• To what extent and in which contexts were informal communication and sense-making a product of curiosity and a human desire to locate oneself? How did states react to these informal spheres of communication? What efforts did the Nazi and other regimes mobilize to denote informal communication as deviant behavior?
  • What do the forms, contents, and modes of informal communication and sense-making reveal about social relations, the creation or destruction of groupness, gender, or individual and collective agency in conditions of violence and upheaval? How are these related to practices of accommodation or opposition to particular regimes?
  • What kinds of sources are at our disposal for studying informal communication? How do we problematize and contextualize these? On what epistemological basis can historians make generalizations based on fragmentary evidence? How do these questions relate to larger questions of credibility and veracity, in their historic contexts and retrospectively?
  • What kinds of perspectives can historic explorations of topics such as informal communication, “fake news,” and challenges to established notions of veracity and factuality provide for current controversies on these issues?

To examine these questions, this workshop welcomes perspectives from scholars working on World War II, its precursors and immediate aftermath, and its more long-term memorial and historiographic reverberations. It seeks studies on diverse geographic contexts, with a special emphasis on France (and its colonies) and Western Europe under dictatorial occupation. However, to encourage comparative and transnational approaches, the workshop welcomes contributions on World War II and postwar European societies more broadly. In exploring these subjects, the workshop aims to provide a modern, transnational approach to communications in conditions of war and occupation, while historicizing ongoing debates on media, factuality, and truth.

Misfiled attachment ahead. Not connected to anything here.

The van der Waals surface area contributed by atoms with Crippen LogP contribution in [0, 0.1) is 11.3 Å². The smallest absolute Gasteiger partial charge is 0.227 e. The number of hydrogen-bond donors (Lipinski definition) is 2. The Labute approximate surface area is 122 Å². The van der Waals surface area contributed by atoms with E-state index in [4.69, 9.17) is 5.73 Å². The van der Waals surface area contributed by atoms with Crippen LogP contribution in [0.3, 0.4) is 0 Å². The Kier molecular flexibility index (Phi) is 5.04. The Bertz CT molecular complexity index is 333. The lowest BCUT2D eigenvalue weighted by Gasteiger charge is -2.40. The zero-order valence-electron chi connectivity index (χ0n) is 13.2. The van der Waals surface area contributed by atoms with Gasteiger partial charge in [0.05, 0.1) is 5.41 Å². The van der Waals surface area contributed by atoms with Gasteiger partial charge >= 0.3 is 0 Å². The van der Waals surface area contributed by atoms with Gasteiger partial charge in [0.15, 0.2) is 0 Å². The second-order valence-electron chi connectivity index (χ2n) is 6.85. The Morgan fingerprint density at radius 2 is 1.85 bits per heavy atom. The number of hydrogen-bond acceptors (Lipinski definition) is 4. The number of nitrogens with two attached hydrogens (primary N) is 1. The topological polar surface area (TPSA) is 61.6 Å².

Practical Information:

This third workshop of the INFOCOM Project (Leibniz Institute for Contemporary History, IfZ) will take place at the German Historical Institute Paris on November 23-25, 2022. Workshop participants will be asked to submit an extended, English-language abstract (ca. 500 words) for internal circulation prior to the workshop. Presentations should last no more than 20 minutes to allow for ample discussion time. The working language is English, however, participants may choose to hold their formal presentations in French or German. Invited speakers’ travel and accommodation costs will be covered by the organizers.


Download the program here (pdf)


Caroline Mezger and Manuel Mork (IfZ), Jürgen Finger (DHIP), Florent Brayard (CRH/EHESS)

To Apply:                                                             

Please submit a short biography (max. 150 words) as well as the title and an English-language abstract (max. 250 words) of your intended contribution by e-mail to Manuel Mork (mork[at] by Monday, May 16, 2022. You will be notified about your participation by the end of June 2022.

Download the call as a PDF document here.